It’s Almost That Time Again…. How to Get a Head Start on your Annual Incurred Cost Submission
By: Eric Poppe, Senior Manager and Javier Diaz, Manager It’s that time of year. Year-end financial statement audits are going on, you are working with your accountant on your tax returns hoping to complete on time, and just around the corner, you are required to submit your Incurred Cost Submission (“ICS”). Is there time to breathe? As we know, for companies with a fiscal year ending December 31, 2017, the 2017 ICS will be due by June 30, 2018, six months after the close of that fiscal year. The determining factor which requires companies to submit an ICS is the Federal Acquisition Regulation (“FAR”). Read More.
Are You Taking Full Advantage of All Government Opportunities to Fuel Growth and Innovation?
By: Susan Moser , Partner Many businesses large and small are missing out on “free money” from government sources – money that could fund their innovation and expansion efforts – according to a jointly sponsored Innovation Survey conducted by the Washington Business Journal and Cherry Bekaert. Released in September 2017, the survey indicates a disconnect. On one hand, businesses report that innovation is very important to them. On the other hand, many businesses are not claiming tax credits, tax deductions, grants and other incentives from federal, state and local sources for which they could be eligible. In this same survey, when asked. Read More.
So You Think You Are Ready for Due Diligence?
At the stage of a company’s development where it is advantageous to think about the sale of all or part of the business to a financial or strategic buyer, management teams are generally prepared to undergo a certain amount of due diligence from the buyer organization. Government contractors expect to undergo close examination of their accounting records, contract files, HR files, legal contracts, and other files and records. Many government contractors do not think that their tax files and practices will present areas of great concern, but often these areas can lead to unpleasant surprises for selling organizations. Specifically, here. Read More.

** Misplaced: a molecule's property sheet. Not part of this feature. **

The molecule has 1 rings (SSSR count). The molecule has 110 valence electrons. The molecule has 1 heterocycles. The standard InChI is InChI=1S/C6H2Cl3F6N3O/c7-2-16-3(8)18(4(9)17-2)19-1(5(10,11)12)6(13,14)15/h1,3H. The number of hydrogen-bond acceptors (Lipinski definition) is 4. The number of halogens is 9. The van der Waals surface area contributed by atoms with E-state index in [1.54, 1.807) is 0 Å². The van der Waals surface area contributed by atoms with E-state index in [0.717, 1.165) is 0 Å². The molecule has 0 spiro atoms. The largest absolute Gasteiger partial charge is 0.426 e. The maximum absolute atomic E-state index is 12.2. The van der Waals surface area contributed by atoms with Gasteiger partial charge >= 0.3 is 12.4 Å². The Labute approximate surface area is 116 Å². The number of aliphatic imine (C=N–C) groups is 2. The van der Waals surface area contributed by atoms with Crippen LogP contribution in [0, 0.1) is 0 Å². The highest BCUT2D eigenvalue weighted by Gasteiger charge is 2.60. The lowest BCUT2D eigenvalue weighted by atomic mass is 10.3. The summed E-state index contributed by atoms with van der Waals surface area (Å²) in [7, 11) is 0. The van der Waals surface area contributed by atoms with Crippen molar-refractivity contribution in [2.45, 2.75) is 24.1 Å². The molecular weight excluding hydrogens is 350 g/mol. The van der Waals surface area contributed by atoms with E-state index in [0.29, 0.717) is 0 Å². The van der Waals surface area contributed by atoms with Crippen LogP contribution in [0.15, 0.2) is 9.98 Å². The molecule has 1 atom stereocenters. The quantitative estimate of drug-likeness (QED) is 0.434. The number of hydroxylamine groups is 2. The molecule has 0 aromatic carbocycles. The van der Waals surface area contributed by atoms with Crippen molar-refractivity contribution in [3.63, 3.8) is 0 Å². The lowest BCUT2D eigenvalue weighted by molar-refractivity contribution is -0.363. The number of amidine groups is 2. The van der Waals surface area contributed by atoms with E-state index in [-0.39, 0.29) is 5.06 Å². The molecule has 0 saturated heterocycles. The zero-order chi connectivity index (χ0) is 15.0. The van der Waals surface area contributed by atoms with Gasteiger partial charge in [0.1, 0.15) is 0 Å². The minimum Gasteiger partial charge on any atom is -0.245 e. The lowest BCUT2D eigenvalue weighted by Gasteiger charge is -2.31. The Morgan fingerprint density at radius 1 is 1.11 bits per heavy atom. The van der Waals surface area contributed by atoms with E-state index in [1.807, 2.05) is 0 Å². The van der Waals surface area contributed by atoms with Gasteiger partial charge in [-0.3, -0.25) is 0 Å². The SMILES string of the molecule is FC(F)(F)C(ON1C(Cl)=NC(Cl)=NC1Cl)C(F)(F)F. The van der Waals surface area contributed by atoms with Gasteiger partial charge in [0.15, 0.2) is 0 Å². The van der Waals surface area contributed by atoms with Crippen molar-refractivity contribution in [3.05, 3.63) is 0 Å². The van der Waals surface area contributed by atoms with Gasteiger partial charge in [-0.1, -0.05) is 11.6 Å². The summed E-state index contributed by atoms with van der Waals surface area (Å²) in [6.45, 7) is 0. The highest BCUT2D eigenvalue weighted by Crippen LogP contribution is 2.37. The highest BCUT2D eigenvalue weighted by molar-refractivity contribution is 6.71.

DCAA 2018 Hot Button Highlights
By: Curt Smith , Manager Each year Cherry Bekaert addresses topics that effect the Defense Contract Audit Agency (“DCAA”) in our DCAA “Hot Buttons” webinar. A summary of the January 17, 2018, webinar is presented here. The webinar is replay is also available on our YouTube channel. The webinar is available for replay on our YouTube channel. Section 803 of the 2018 National Defense Authorization Act (“NDAA”) Section 803 of the 2018 NDAA contains several provisions reforming defense contract auditing. Perhaps the provision with the greatest impact on DCAA directs the Department of Defense (“DoD”) to begin using private auditors to perform incurred cost audits to reduce the current backlog. The provision intends to focus DCAA resources on forward-pricing audits, which are considered. Read More.
Topics: Cost Accounting Standards "CAS", DCAA, DCAA Audits, DCAA Memorandums for Regional Directors, Defense Contract Audit Agency "DCAA", Department of Defense "DoD", Federal Acquisition Regulation "FAR", Generally Accepted Government Auditing Standards "GAGAS", Incurred Costs, National Defense Authorization Act "NDAA"
#MeToo and Federal Contractors
By: John Ford, Senior Consultant Most of us have probably heard of the misconduct allegations made recently against high profile individuals in the media, entertainment industry, and Congress. Many of these allegations involve violations of Title VII of the Civil Rights Act of 1964 (“CRA”), while others may involve allegations of civil or criminal violations such as battery or even rape. While probably not as likely to make the headlines like the recent widely publicized cases, contractors can face many of these problems. This article will provide a high-level overview of some of the contracting issues contractors can face if their employees. Read More.
DoD Inspector General’s Office Releases Semi-Annual Report to Congress on Accomplishments
Twice a year, per the requirements of the Inspector General Act of 1978 (as amended), the Department of Defense (“DoD”) Office of the Inspector General (“OIG”) issues a report that summarizes its efforts and oversight conducted for the preceding six-month period. The report serves to demonstrate the importance of the OIG’s work to detect and deter waste, fraud and abuse, improve the efficiency and effectiveness of DoD programs, and ensure ethical conduct throughout the DoD. The most recent report, which covers the period of April 1, 2017, to September 30, 2017, documented 55 issued reports, including several significant audits and. Read More.